Tuesday, March 12, 2013

Hou and cry

Maybe it's just me. 

What passes for clever these days when trying to give something a "hip, marketable nickname" is nothing more than shortening the thing and leaving it at that.  Creativity, especially in Houston, seems to be on a severe downswing especially where professional word-smiths are concerned.  Take the recent editorial by the Apple Dumpling Gang as an example: Embraceable 'Hou'


Why not Bayou City, or H-town?  Why not the increasingly inaccurate Space City?  Or why not, in keeping with what most Houstonians call it: Houston?

I realize that, in Houston especially, there's a thought that copying New York gives the place a metropolitan feel, that somehow calling the East End "EaDo" puts us on equal footing with SoHo and everyone will be impressed with how modern and urban we are.  We're not some back-water, slack-jawed hick town with bad roads and no public transportation to speak of, we're urban dammit, just look at our nicknames. I also understand that this is a take on a song by George Gershwin, so just leave it there.  What I'm referring to is a trend larger than one editorial.

I saw, over the weekend, on Twitter where Austin's aging relic of a music industry festival, South by Southwest, is now being called "South by" by all of the 'in-the-know' Caucasian hipsters.  Given that the festival is almost solely attended by Caucasian hipsters I'm not surprised.  These are people who's greatest contribution to modern society is drinking a terrible beer and referring to it as PBR so the idea of culture and creative linguistics is lost on them.  If you have any doubt, try to make it through some of the stories in The Texas Tribune. Not only is Evan Smith and John Thornton's little excellence in journalism shop banging the "we need a full time legislature" drum loudly, but they're doing in ways that are increasingly unreadable. Give a try at reading today's primer on Medicare Expansion by Becca Aaronson without having to go back and re-read frequently to keep up with the narrative.  It's damn-near impossible.

Now, granted, judging by her Twitter stream Aaronson spent most of the weekend attending various South by Southwest workshops on removing beer stains from natural fibers or something along those lines, but the fact is what she produced in her paying job is dodgy and difficult to read, much less comprehend and walk away feeling you're got a better grasp on the issue. (And really, isn't that what good journalism should do?)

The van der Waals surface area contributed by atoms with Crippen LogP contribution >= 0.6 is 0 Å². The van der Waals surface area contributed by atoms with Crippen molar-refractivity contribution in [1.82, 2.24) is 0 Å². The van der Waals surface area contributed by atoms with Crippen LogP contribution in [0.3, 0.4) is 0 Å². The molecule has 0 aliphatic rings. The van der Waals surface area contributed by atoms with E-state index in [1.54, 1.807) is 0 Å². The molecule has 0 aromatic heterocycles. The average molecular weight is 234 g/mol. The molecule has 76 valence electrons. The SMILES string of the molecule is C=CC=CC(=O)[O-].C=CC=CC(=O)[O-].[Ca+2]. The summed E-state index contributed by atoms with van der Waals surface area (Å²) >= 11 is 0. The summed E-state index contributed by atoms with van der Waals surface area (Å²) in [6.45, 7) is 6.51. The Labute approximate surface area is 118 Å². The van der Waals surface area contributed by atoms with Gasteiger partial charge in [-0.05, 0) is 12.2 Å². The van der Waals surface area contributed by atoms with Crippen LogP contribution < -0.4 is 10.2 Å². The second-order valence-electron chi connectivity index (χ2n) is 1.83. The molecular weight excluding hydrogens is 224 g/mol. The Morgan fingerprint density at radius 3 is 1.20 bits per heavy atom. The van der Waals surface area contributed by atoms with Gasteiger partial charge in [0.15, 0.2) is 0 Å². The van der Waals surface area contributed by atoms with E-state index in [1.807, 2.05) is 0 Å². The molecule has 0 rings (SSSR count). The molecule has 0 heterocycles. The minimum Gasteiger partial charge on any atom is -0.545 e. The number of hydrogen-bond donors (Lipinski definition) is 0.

I'm not trying to pick on Ms. Aaronson here.  That's just one example of many that you can point to.  If you're not visiting the Pinboard account of PubliusTX (referred to here via hattip quite often) then you're missing one of the best run-downs of journalistic malpractice in TX there is.  It's not just the Trib or ChronBlog either.  Kevin found an apostrophe error the other day in the New York Times.  These types of things used to never happen.

It's for these reasons that I blame our current lack of creative linguistics on Texas Lock Step Political Media.  The decline has been with us for a while, I'm thinking back to the late Molly Ivins who started by calling Republicans evil, advanced to calling former Texas Governor and United States President George W. Bush "Shrub" (because, you know, it was kinda, sorta like bush spelled backwards) and left it at that.  What followed was the inevitable decline into George Bushitler and Dumbocrats and Repuglicants and even worse.  The reign of the wordsmith in public discourse has come to an end.  We're seemingly stuck in a land where adding "-gate" to the end of every scandal is enough to get you elected to the least-common denominator hall of fame and in the running for a Pulitzer.

Furthermore there doesn't seem to be much, if any, hope for escaping the downward cycle.  As text speak starts to infiltrate real writing it's going to get much worse before it gets better.  What this means is that, pretty soon, we're going to find ourselves living in a Hou where EaDo is perpetually on the cusp of being the next big thing while Disco Green tries to figure out what to do about the problem of dog bombs.

Can someone at South by..... please do a workshop on this?


  1. "Reporters need to be better at proofreading!" wrote the blogger who makes a grammatical mistake in his second sentence.

    1. Of course, again, you're wrong. I didn't say they need to do a better job of proofreading, I implied that the paid editors need to do a better job editing.

      This little blog relies on its readers to perform editing when needed, on the occasions that I miss something in my once-over. Unfortunately, it is an unpaid position currently due to reductions in the staff budget of zero.

      Of course, I get what I pay for from my commenters as well I guess. I don't pay you to read so I shouldn't be surprised that, yet again, you just don't get it.

      FWIW: You pointed out a typo, not a grammatical error. Why am I surprised you didn't even get THAT right?

      Thanks again for the free editing.


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